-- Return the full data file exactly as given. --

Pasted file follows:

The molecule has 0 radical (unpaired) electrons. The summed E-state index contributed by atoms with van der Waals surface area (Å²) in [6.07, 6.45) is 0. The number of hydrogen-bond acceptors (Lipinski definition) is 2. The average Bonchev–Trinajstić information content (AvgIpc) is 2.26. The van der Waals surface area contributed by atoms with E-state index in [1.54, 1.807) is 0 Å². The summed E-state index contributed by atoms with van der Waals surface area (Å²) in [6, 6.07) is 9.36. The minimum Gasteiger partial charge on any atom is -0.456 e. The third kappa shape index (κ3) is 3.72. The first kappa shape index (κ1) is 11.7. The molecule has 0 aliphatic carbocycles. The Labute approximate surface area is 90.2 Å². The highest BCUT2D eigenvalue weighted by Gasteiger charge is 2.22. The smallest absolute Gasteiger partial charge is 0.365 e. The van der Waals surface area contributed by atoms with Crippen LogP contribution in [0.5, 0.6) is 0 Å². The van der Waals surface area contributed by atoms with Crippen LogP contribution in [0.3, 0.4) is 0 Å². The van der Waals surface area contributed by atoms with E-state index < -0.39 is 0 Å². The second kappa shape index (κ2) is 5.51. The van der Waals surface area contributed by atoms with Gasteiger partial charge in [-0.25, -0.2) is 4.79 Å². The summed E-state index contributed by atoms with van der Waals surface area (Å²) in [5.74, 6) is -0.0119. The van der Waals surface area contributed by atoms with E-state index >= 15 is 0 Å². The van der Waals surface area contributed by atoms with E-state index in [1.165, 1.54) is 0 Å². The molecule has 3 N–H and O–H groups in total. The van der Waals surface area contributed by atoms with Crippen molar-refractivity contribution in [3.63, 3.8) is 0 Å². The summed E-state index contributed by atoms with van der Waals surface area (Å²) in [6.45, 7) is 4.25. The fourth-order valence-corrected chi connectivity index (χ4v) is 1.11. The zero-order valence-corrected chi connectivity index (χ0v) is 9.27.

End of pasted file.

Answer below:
The molecule has 0 radical (unpaired) electrons. The summed E-state index contributed by atoms with van der Waals surface area (Å²) in [6.07, 6.45) is 0. The number of hydrogen-bond acceptors (Lipinski definition) is 2. The average Bonchev–Trinajstić information content (AvgIpc) is 2.26. The van der Waals surface area contributed by atoms with E-state index in [1.54, 1.807) is 0 Å². The summed E-state index contributed by atoms with van der Waals surface area (Å²) in [6, 6.07) is 9.36. The minimum Gasteiger partial charge on any atom is -0.456 e. The third kappa shape index (κ3) is 3.72. The first kappa shape index (κ1) is 11.7. The molecule has 0 aliphatic carbocycles. The Labute approximate surface area is 90.2 Å². The highest BCUT2D eigenvalue weighted by Gasteiger charge is 2.22. The smallest absolute Gasteiger partial charge is 0.365 e. The van der Waals surface area contributed by atoms with Crippen LogP contribution in [0.5, 0.6) is 0 Å². The van der Waals surface area contributed by atoms with Crippen LogP contribution in [0.3, 0.4) is 0 Å². The van der Waals surface area contributed by atoms with E-state index < -0.39 is 0 Å². The second kappa shape index (κ2) is 5.51. The van der Waals surface area contributed by atoms with Gasteiger partial charge in [-0.25, -0.2) is 4.79 Å². The summed E-state index contributed by atoms with van der Waals surface area (Å²) in [5.74, 6) is -0.0119. The van der Waals surface area contributed by atoms with E-state index >= 15 is 0 Å². The van der Waals surface area contributed by atoms with E-state index in [1.165, 1.54) is 0 Å². The molecule has 3 N–H and O–H groups in total. The van der Waals surface area contributed by atoms with Crippen molar-refractivity contribution in [3.63, 3.8) is 0 Å². The summed E-state index contributed by atoms with van der Waals surface area (Å²) in [6.45, 7) is 4.25. The fourth-order valence-corrected chi connectivity index (χ4v) is 1.11. The zero-order valence-corrected chi connectivity index (χ0v) is 9.27.